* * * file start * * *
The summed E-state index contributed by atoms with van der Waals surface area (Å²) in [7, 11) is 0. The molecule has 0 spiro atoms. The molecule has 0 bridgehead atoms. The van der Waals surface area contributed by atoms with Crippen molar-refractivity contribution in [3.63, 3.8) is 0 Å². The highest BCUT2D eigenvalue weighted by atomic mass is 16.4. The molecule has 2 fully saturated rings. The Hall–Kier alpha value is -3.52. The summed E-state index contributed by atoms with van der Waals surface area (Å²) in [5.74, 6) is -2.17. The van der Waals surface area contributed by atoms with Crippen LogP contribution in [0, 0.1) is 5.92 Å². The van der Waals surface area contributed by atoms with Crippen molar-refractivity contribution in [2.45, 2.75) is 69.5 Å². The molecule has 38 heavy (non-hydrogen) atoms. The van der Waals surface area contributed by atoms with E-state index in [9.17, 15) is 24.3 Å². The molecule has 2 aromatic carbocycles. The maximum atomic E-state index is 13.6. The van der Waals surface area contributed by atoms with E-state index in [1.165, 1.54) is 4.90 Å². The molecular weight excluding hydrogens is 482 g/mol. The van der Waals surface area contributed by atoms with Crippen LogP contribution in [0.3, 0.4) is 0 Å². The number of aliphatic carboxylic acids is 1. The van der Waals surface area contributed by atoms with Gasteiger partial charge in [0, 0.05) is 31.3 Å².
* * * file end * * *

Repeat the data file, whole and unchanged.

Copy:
The summed E-state index contributed by atoms with van der Waals surface area (Å²) in [7, 11) is 0. The molecule has 0 spiro atoms. The molecule has 0 bridgehead atoms. The van der Waals surface area contributed by atoms with Crippen molar-refractivity contribution in [3.63, 3.8) is 0 Å². The highest BCUT2D eigenvalue weighted by atomic mass is 16.4. The molecule has 2 fully saturated rings. The Hall–Kier alpha value is -3.52. The summed E-state index contributed by atoms with van der Waals surface area (Å²) in [5.74, 6) is -2.17. The van der Waals surface area contributed by atoms with Crippen LogP contribution in [0, 0.1) is 5.92 Å². The van der Waals surface area contributed by atoms with Crippen molar-refractivity contribution in [2.45, 2.75) is 69.5 Å². The molecule has 38 heavy (non-hydrogen) atoms. The van der Waals surface area contributed by atoms with E-state index in [9.17, 15) is 24.3 Å². The molecule has 2 aromatic carbocycles. The maximum atomic E-state index is 13.6. The van der Waals surface area contributed by atoms with E-state index in [1.165, 1.54) is 4.90 Å². The molecular weight excluding hydrogens is 482 g/mol. The van der Waals surface area contributed by atoms with Crippen LogP contribution in [0.3, 0.4) is 0 Å². The number of aliphatic carboxylic acids is 1. The van der Waals surface area contributed by atoms with Gasteiger partial charge in [0, 0.05) is 31.3 Å².